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Tow Vehicle requirements for a FD 226

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grimes01
grimes01 Member Posts: 4

I'm considering buying a used FD 226, but I'm a little worried about being able to tow one.  I've got a 2006 Honda Odyssey with the towing package.  It is rated for a 3500 pound towing capacity and has 244hp.  Can anyone tell me if this would work (aside from not looking cool).  I've seen an approximate wet weight of 3100 pounds so I'm thinking it may push the upper limits, but just be good enough.

Thanks!

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  • Capt_Steve
    Capt_Steve Member Posts: 416 admin
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    Checking on the towing recommendations for you, grimes. And no wise cracks about the "cool" factor!
  • Capt_Steve
    Capt_Steve Member Posts: 416 admin
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    Good personal experience, Nelson...thanks!
  • grimes01
    grimes01 Member Posts: 4
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    Thanks for the great info!  We would mostly be towing to various lakes within a 2hr radius of home.  We live in eastern NC so it is pretty flat driving.  We tow a Coleman pop up camper that is just north of 3000 pounds all over the place (mountains, flat lands), but it does have electric brakes and a sway bar.  The van is front wheel drive so I wouldn't dream of using it on a soft launch ramp.  Every place I can think of around here has paved pads.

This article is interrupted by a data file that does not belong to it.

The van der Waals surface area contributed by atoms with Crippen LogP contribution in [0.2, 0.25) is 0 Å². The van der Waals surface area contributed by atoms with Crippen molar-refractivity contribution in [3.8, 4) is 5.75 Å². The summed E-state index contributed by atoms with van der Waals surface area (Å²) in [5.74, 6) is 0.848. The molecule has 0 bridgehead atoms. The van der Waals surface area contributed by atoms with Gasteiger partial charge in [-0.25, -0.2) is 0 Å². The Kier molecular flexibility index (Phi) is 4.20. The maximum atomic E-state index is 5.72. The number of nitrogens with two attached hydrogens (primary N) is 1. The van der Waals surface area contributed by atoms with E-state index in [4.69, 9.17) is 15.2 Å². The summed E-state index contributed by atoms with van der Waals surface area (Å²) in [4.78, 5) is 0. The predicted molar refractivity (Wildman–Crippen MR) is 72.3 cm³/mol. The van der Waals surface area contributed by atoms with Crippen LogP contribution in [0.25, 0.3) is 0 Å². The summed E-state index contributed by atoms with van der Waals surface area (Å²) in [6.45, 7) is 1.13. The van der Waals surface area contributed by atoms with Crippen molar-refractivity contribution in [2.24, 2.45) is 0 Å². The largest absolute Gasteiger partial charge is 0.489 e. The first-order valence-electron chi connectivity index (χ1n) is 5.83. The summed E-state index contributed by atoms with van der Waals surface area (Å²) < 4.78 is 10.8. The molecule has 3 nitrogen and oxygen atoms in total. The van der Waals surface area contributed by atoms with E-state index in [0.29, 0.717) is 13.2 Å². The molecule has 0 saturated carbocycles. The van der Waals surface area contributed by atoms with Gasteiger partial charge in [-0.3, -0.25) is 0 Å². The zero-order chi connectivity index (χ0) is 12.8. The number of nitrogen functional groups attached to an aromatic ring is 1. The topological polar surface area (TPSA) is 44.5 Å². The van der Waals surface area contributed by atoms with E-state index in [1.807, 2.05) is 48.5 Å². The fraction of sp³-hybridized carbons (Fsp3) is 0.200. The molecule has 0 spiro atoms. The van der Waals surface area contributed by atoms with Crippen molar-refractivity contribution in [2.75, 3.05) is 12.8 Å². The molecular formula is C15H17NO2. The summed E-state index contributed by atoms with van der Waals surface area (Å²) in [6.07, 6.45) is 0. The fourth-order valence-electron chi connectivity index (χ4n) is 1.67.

Thanks again, nquirk, for the insight.  I really do need to think about it.  We are ready for a boat, but not ready for a boat and a new vehicle.
  • MNDaveC
    MNDaveC Member Posts: 24
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    I used to tow a 17' aluminum fish n ski with a Toyota Sienna... until I got a better tow vehicle. The van was awful for towing... the rear suspension was way too soft to tow confidently at moderate speed. Front wheel drive also was a bummer pulling the boat out at wet boat ramps. 

    I can not even remotely imagine pulling a 226 with an Odyssey.

    I own an Odyssey myself and use a 2006 V8 Explorer to tow my 203 OB. The explorer handles the 203 well thanks to dual axle trailer and trailer brakes, but I could use more ooomph to get it going. 

    I feel like I am pushing the limit of the Explorer with my 203... 

    With a 226, I'd have to say you are in full size pickup truck / tahoe /suburban territory!
  • Jeff221
    Jeff221 Member Posts: 7
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    I have a FF 226 & tow it w. Chevy Silverado double cab w a 350 v8...... Drag it to Lake Mead from SoCal 6 - 8 times a year.....that's 5 hrs in the desert heat w 3 passes to climb & descend. I wouldn't pull it w anything less than a full size pickup as it would no doubt struggle & wobble. Do it right & remove all liability
  • CarolP
    CarolP Member Posts: 1